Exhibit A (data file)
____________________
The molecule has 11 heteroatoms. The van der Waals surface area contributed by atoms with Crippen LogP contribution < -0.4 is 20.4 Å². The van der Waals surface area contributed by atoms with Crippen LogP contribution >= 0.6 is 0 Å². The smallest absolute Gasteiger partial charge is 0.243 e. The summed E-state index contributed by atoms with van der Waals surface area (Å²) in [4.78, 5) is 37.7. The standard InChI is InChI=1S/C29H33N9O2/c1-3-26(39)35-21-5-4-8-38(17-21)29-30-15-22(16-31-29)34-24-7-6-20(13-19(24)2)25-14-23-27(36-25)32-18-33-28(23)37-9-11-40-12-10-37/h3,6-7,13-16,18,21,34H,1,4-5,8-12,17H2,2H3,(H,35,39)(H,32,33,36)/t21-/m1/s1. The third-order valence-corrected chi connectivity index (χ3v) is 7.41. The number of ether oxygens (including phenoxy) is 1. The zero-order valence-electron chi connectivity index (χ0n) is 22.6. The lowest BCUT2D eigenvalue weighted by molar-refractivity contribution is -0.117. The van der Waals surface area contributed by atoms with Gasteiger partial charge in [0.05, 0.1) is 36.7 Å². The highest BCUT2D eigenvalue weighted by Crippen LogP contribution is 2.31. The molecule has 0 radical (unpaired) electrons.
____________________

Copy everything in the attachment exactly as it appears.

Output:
The molecule has 11 heteroatoms. The van der Waals surface area contributed by atoms with Crippen LogP contribution < -0.4 is 20.4 Å². The van der Waals surface area contributed by atoms with Crippen LogP contribution >= 0.6 is 0 Å². The smallest absolute Gasteiger partial charge is 0.243 e. The summed E-state index contributed by atoms with van der Waals surface area (Å²) in [4.78, 5) is 37.7. The standard InChI is InChI=1S/C29H33N9O2/c1-3-26(39)35-21-5-4-8-38(17-21)29-30-15-22(16-31-29)34-24-7-6-20(13-19(24)2)25-14-23-27(36-25)32-18-33-28(23)37-9-11-40-12-10-37/h3,6-7,13-16,18,21,34H,1,4-5,8-12,17H2,2H3,(H,35,39)(H,32,33,36)/t21-/m1/s1. The third-order valence-corrected chi connectivity index (χ3v) is 7.41. The number of ether oxygens (including phenoxy) is 1. The zero-order valence-electron chi connectivity index (χ0n) is 22.6. The lowest BCUT2D eigenvalue weighted by molar-refractivity contribution is -0.117. The van der Waals surface area contributed by atoms with Gasteiger partial charge in [0.05, 0.1) is 36.7 Å². The highest BCUT2D eigenvalue weighted by Crippen LogP contribution is 2.31. The molecule has 0 radical (unpaired) electrons.